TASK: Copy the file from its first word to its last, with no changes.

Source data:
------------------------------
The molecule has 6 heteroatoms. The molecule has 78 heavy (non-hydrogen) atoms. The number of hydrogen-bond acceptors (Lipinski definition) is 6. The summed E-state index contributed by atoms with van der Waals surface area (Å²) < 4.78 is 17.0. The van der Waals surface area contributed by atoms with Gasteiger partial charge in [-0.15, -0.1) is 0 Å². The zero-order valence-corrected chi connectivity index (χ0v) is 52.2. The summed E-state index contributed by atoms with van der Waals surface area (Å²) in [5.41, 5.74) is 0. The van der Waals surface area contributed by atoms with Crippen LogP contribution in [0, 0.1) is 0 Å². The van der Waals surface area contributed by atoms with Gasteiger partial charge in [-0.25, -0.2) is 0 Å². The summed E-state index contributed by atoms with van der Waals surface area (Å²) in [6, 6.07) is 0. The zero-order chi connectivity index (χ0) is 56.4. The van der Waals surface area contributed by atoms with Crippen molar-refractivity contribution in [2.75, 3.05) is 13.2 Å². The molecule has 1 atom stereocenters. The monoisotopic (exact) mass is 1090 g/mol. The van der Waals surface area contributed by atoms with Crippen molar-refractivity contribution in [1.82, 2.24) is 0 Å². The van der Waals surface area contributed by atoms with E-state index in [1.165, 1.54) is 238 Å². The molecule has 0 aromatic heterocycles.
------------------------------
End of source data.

The molecule has 6 heteroatoms. The molecule has 78 heavy (non-hydrogen) atoms. The number of hydrogen-bond acceptors (Lipinski definition) is 6. The summed E-state index contributed by atoms with van der Waals surface area (Å²) < 4.78 is 17.0. The van der Waals surface area contributed by atoms with Gasteiger partial charge in [-0.15, -0.1) is 0 Å². The zero-order valence-corrected chi connectivity index (χ0v) is 52.2. The summed E-state index contributed by atoms with van der Waals surface area (Å²) in [5.41, 5.74) is 0. The van der Waals surface area contributed by atoms with Crippen LogP contribution in [0, 0.1) is 0 Å². The van der Waals surface area contributed by atoms with Gasteiger partial charge in [-0.25, -0.2) is 0 Å². The summed E-state index contributed by atoms with van der Waals surface area (Å²) in [6, 6.07) is 0. The zero-order chi connectivity index (χ0) is 56.4. The van der Waals surface area contributed by atoms with Crippen molar-refractivity contribution in [2.75, 3.05) is 13.2 Å². The molecule has 1 atom stereocenters. The monoisotopic (exact) mass is 1090 g/mol. The van der Waals surface area contributed by atoms with Crippen molar-refractivity contribution in [1.82, 2.24) is 0 Å². The van der Waals surface area contributed by atoms with E-state index in [1.165, 1.54) is 238 Å². The molecule has 0 aromatic heterocycles.